Despite the excellence of the prize-winning building which resulted, the Utah Capitol competition must be considered controversial at best. Its program broke twelve of the fourteen newly announced guidelines of the American Institute of Architects, and thus became a national problem within the profession, with architects, both local and national, urging one another not to compete. Finally, Utah architects did enter the Competition, reversing their group statement that they could not and would not compete under the existing program. Several nationally-known architects also competed, at the risk of disciplinary action by their professional organization.
The architectural symbolism of American democracy had been developing over the previous decades, as statehouses were built. By 1911 the architectural symbols were familiar–the dome, the balanced wings for the divisions of government, and the decorative classical elements indicate the roots of that democracy in Greece and Rome. In Utah, the architect was called upon to design a building of this magnitude for $2,000,000.00. Minnesota’s statehouse, by contrast, had been completed only a few years earlier for approximately $4,500,000.00.
The exterior of Kletting’s capitol design is similar to the U.S. Capitol in Washington, D. C. The Utah building perhaps achieves some of its grandeur from the condensation of the same elements—the porticos, pediments, and monumental columns—onto the simple, but carefully proportioned, rectangle. The building is 404 feet long, 240 feet wide, and 285 feet to the top of the dome. The Utah Capitol rests on a raised, rusticated basement with monumental flights of steps leading to doors recessed behind the Corinthian columned porticos. Kletting’s was the only plan that proposed monumental free-standing columns on three sides of the building. The columns, along with the rest of the exterior, are constructed of Utah granite taken from Little Cottonwood Canyon in Salt Lake County. The dome has been called Walterized Wren, and indeed it bears a strong similarity to the dome of the U. S. Capitol by Thomas U. Walter.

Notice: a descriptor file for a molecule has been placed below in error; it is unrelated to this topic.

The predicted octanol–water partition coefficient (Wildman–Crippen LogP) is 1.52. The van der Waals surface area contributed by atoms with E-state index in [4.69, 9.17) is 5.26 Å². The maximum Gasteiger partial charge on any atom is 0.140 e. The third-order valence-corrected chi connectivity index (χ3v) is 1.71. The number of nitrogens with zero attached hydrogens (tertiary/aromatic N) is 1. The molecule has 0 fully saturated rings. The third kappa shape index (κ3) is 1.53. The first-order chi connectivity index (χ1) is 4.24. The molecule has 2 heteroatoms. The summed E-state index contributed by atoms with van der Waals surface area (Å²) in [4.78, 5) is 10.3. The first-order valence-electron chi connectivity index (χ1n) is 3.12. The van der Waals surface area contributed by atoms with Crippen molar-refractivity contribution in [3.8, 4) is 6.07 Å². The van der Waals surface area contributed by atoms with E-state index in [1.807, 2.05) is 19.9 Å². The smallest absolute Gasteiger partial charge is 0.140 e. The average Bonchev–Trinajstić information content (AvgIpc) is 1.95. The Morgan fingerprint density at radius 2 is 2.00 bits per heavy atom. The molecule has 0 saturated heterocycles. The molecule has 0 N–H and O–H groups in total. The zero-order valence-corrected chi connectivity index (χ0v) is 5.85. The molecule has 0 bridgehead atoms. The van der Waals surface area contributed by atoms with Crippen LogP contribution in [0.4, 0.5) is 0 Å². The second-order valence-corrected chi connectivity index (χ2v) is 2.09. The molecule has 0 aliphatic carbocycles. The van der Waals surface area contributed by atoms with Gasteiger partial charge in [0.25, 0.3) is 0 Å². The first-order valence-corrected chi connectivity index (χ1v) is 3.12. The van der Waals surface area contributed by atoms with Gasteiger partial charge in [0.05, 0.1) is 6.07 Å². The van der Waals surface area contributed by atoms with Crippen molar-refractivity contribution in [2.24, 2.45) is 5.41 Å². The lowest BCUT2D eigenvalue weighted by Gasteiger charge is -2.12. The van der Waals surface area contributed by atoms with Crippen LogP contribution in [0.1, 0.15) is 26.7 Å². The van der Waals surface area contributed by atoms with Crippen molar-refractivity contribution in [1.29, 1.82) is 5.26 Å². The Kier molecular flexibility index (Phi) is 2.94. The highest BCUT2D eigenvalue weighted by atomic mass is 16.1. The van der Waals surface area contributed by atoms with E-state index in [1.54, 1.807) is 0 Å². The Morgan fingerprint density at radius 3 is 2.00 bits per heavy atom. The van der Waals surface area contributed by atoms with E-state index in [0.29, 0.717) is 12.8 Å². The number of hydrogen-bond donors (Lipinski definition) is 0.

Henry Russell Hitchcock and William Seale in Temples of Democracy appraise Kletting’s building: His plan was the simplest and most dramatic. Wide but not deep, its dome and its continuous range of colossal Corinthian columns echoed the national capitol. There was so little incidental decoration that the general effect was more strictly Classical than Renaissance….The Kentucky Capitol lacks the belated Gilded Age glitter of those of Idaho and Montana; all the same, it is not so grand as Kletting’s far more restrained capitol at Salt Lake City. Surveying the Great Salt Lake and ranges of mountains that fade to pink and violet in the setting sun, the Utah Capitol combines McKim, Mead and White’s simplicity with Gilbert’s taste for the spectacular.”
The plan of the first Utah Capitol selected by Brigham Young and built in Fillmore was as different from other American statehouses being built during that period as Kletting’s winning entry was similar to the then accepted concept of a state capitol building. In 1911–1912 the Utah State Capitol Commission representing both the Mormon and non-Mormon factions demonstrated Utah’s wishes to be an acceptable and cooperating part of the nation.